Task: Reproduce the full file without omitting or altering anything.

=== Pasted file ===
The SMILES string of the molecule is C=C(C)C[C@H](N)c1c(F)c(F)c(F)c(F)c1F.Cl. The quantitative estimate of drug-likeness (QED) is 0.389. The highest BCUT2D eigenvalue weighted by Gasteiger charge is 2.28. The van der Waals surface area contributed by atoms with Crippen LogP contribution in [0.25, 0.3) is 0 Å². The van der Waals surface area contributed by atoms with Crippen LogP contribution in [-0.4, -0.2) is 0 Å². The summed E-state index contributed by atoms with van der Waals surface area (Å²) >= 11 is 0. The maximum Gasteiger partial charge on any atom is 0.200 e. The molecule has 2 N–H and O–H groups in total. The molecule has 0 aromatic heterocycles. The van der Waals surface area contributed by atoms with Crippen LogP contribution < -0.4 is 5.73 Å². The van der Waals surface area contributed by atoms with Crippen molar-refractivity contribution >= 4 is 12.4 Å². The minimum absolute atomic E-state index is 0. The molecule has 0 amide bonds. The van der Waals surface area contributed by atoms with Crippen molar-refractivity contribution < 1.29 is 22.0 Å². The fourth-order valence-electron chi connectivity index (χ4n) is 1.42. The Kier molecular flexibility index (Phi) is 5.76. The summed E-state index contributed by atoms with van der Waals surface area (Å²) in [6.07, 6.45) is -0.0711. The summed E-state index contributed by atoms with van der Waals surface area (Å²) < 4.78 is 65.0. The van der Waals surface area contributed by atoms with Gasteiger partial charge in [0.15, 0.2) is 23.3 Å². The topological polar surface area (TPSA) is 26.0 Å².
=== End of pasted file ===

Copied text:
The SMILES string of the molecule is C=C(C)C[C@H](N)c1c(F)c(F)c(F)c(F)c1F.Cl. The quantitative estimate of drug-likeness (QED) is 0.389. The highest BCUT2D eigenvalue weighted by Gasteiger charge is 2.28. The van der Waals surface area contributed by atoms with Crippen LogP contribution in [0.25, 0.3) is 0 Å². The van der Waals surface area contributed by atoms with Crippen LogP contribution in [-0.4, -0.2) is 0 Å². The summed E-state index contributed by atoms with van der Waals surface area (Å²) >= 11 is 0. The maximum Gasteiger partial charge on any atom is 0.200 e. The molecule has 2 N–H and O–H groups in total. The molecule has 0 aromatic heterocycles. The van der Waals surface area contributed by atoms with Crippen LogP contribution < -0.4 is 5.73 Å². The van der Waals surface area contributed by atoms with Crippen molar-refractivity contribution >= 4 is 12.4 Å². The minimum absolute atomic E-state index is 0. The molecule has 0 amide bonds. The van der Waals surface area contributed by atoms with Crippen molar-refractivity contribution < 1.29 is 22.0 Å². The fourth-order valence-electron chi connectivity index (χ4n) is 1.42. The Kier molecular flexibility index (Phi) is 5.76. The summed E-state index contributed by atoms with van der Waals surface area (Å²) in [6.07, 6.45) is -0.0711. The summed E-state index contributed by atoms with van der Waals surface area (Å²) < 4.78 is 65.0. The van der Waals surface area contributed by atoms with Gasteiger partial charge in [0.15, 0.2) is 23.3 Å². The topological polar surface area (TPSA) is 26.0 Å².